Self-proclaimed font of Celiac knowledge, Libby tries to educate everyone she comes across on the differences between allergies, gluten sensitivity, and Celiac Disease.See all posts »
Celiac Disease: A Brief Definition
After reading my posts, a couple of people have asked me what Celiac Disease actually is, thinking that it means I cannot eat wheat.
To begin, Celiacs cannot eat gluten, which is a protein contained in wheat, barley, and rye. Most Celiacs say that gluten is also found in oats, though this is controversial because oats, by nature, do not contain gluten. However, the agricultural method in which oats are grown causes gluten to be present. With practices such as crop rotation with wheat on large, sprawling fields, harvesting oats can then result in contamination. This being said, Celiacs should never eat oats unless they are certified gluten free. These speciality oats can be hard to find and more expensive, but check out your local natural foods market — you just might be able to enjoy that bowl of delicious oatmeal that you have been missing each morning.
When a Celiac eats gluten, the resulting reaction is not unlike food poisoning: cramping, abdominal pain, headaches, body pain, chills, severe diarrhea, nausea, confusion, and fatigue. Depending on the amount of gluten consumed and each individual's reaction, these symptoms can last a few hours or a few days. Once, I was sick for three days from a ?our tortilla!
Yet, the most extreme part of Celiac Disease is something that most people do not think about.
What defines this autoimmune disease is when gluten damages the vili (long finger like protrusions to increase surface area) within the small intestine. In very simple terms, your small intestine has a very large surface area because the larger the area, the greater the chance that items passing through will touch tissue and thus be absorbed. A large surface area is very efficient and allows the body to take in all/most of the nutrients you eat. When gluten passes through the small intestine, it begins to be absorbed through the vili, but a Celiac’s immune system says “Hey! This isn’t food! This is dangerous!” and beings to attack the protein as though it were bacteria. This does not just harm the gluten, but it destroys the vili. When the vili are attacked, they blunt, or shrink. I like to imagine little space invader ships coming along and zapping my vili with a “pew! pew!” sound, and poof! my vili are no more. If all the vili are blunted, your small intestine’s absorption of nutrients is cut down so much that you can no longer absorb all food correctly.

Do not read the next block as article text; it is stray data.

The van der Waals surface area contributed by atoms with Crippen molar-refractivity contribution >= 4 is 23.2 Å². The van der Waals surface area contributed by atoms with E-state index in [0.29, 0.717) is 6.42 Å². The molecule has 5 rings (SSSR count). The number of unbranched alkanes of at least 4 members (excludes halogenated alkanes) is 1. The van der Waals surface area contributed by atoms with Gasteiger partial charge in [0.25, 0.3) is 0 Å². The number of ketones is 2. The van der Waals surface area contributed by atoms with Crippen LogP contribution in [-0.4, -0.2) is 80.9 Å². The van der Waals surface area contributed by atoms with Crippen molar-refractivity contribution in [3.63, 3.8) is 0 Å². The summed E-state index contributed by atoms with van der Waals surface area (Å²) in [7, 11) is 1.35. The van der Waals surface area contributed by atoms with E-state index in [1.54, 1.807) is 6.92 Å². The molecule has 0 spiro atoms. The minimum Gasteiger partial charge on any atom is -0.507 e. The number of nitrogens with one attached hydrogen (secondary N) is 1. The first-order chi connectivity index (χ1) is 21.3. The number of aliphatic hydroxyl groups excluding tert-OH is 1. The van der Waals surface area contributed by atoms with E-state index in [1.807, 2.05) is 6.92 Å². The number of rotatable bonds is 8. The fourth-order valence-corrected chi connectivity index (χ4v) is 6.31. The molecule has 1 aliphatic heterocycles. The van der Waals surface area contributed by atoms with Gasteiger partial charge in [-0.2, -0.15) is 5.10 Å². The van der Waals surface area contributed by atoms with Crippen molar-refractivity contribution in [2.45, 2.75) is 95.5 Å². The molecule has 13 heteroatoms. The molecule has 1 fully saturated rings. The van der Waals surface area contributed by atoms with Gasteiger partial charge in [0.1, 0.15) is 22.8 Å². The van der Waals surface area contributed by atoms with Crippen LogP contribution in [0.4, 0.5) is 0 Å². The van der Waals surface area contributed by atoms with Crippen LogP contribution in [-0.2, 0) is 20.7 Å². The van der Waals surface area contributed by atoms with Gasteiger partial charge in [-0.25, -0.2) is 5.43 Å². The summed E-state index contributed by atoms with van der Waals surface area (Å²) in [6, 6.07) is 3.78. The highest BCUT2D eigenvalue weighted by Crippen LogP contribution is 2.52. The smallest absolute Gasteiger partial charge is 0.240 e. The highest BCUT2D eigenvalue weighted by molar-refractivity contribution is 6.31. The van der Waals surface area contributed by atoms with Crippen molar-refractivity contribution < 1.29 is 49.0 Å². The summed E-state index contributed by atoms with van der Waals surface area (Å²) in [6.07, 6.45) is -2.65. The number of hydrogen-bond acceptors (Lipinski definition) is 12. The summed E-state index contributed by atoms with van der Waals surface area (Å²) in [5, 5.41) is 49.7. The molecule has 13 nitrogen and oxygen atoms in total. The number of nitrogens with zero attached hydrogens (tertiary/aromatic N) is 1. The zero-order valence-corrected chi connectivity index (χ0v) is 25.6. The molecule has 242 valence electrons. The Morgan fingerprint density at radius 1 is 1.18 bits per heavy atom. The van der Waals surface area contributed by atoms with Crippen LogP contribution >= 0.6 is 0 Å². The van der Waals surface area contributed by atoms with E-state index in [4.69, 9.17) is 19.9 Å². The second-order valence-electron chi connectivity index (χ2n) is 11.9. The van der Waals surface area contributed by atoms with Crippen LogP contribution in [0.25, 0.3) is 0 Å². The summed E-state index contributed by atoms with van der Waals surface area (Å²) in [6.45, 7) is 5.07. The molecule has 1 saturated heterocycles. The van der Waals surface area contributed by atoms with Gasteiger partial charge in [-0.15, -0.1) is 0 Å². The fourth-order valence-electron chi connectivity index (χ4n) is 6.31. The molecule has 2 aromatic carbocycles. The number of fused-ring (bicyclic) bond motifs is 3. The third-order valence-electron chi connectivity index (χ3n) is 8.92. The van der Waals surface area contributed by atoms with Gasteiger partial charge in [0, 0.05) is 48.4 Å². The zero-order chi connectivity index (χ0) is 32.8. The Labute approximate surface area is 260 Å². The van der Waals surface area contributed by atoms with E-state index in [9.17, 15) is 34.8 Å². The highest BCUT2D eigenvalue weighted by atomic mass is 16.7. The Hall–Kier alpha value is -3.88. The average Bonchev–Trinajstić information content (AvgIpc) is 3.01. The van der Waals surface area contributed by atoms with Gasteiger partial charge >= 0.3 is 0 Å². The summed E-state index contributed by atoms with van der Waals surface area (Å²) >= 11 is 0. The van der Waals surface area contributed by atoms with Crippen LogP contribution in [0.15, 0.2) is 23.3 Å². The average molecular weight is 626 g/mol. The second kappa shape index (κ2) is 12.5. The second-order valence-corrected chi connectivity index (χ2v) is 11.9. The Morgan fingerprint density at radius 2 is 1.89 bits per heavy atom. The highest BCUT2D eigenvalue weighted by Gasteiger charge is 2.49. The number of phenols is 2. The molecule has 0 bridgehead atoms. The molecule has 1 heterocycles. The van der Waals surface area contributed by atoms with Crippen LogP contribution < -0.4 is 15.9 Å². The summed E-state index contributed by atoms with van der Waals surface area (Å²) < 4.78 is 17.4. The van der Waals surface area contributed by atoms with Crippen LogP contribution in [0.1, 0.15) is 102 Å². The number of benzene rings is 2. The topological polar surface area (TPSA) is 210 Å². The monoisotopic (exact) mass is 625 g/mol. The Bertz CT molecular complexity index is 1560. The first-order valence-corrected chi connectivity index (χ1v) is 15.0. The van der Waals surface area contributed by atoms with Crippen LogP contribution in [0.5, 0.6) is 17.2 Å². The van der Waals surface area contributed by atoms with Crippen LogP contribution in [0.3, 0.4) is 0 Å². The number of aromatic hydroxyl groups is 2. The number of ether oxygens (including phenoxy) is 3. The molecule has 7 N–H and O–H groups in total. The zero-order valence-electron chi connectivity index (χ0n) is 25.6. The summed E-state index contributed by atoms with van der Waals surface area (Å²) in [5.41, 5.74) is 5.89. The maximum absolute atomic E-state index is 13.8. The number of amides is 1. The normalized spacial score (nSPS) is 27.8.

Restoring the vili to full, fat, fingery health takes up to three months, which is why newly-diagnosed Celiacs will not notice immediate health benefits after stating a gluten free diet.
So now you know! Celiac Disease has its ups and downs, but for the most part, symptoms can be managed or mostly avoided with a little extra research and preparation — and obsessively reading food labels at the grocery store.
With a positive attitude and a lot of knowledge, a Celiac's life can be exactly the same as everyone else's ... but for the aforementioned reasons, you'll never hear a Celiac say “It’s my birthday, I’ll treat myself to a piece of cake.”